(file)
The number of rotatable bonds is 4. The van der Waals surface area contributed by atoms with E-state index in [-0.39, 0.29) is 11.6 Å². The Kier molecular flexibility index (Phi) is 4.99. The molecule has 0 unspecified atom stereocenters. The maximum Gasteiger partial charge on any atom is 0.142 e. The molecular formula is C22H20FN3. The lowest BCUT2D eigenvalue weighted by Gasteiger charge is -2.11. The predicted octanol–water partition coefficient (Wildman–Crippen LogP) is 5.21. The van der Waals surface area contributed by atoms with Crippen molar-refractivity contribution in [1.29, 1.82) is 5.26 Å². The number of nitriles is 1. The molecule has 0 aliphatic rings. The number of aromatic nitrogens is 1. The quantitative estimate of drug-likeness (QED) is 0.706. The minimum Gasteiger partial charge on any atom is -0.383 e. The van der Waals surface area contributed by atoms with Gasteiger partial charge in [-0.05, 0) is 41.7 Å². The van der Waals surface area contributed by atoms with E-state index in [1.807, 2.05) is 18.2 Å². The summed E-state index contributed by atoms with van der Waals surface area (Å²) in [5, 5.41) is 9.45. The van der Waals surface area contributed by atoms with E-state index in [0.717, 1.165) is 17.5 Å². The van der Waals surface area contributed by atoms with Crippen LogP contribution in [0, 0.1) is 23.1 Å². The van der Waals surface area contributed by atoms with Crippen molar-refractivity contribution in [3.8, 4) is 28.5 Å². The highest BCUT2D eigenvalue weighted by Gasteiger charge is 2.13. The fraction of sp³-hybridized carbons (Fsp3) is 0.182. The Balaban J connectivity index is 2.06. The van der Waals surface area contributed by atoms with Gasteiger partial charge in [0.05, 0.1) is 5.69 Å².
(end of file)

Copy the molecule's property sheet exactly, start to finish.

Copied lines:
The number of rotatable bonds is 4. The van der Waals surface area contributed by atoms with E-state index in [-0.39, 0.29) is 11.6 Å². The Kier molecular flexibility index (Phi) is 4.99. The molecule has 0 unspecified atom stereocenters. The maximum Gasteiger partial charge on any atom is 0.142 e. The molecular formula is C22H20FN3. The lowest BCUT2D eigenvalue weighted by Gasteiger charge is -2.11. The predicted octanol–water partition coefficient (Wildman–Crippen LogP) is 5.21. The van der Waals surface area contributed by atoms with Crippen molar-refractivity contribution in [1.29, 1.82) is 5.26 Å². The number of nitriles is 1. The molecule has 0 aliphatic rings. The number of aromatic nitrogens is 1. The quantitative estimate of drug-likeness (QED) is 0.706. The minimum Gasteiger partial charge on any atom is -0.383 e. The van der Waals surface area contributed by atoms with Gasteiger partial charge in [-0.05, 0) is 41.7 Å². The van der Waals surface area contributed by atoms with E-state index in [1.807, 2.05) is 18.2 Å². The summed E-state index contributed by atoms with van der Waals surface area (Å²) in [5, 5.41) is 9.45. The van der Waals surface area contributed by atoms with E-state index in [0.717, 1.165) is 17.5 Å². The van der Waals surface area contributed by atoms with Crippen LogP contribution in [0, 0.1) is 23.1 Å². The van der Waals surface area contributed by atoms with Crippen molar-refractivity contribution in [3.8, 4) is 28.5 Å². The highest BCUT2D eigenvalue weighted by Gasteiger charge is 2.13. The fraction of sp³-hybridized carbons (Fsp3) is 0.182. The Balaban J connectivity index is 2.06. The van der Waals surface area contributed by atoms with Gasteiger partial charge in [0.05, 0.1) is 5.69 Å².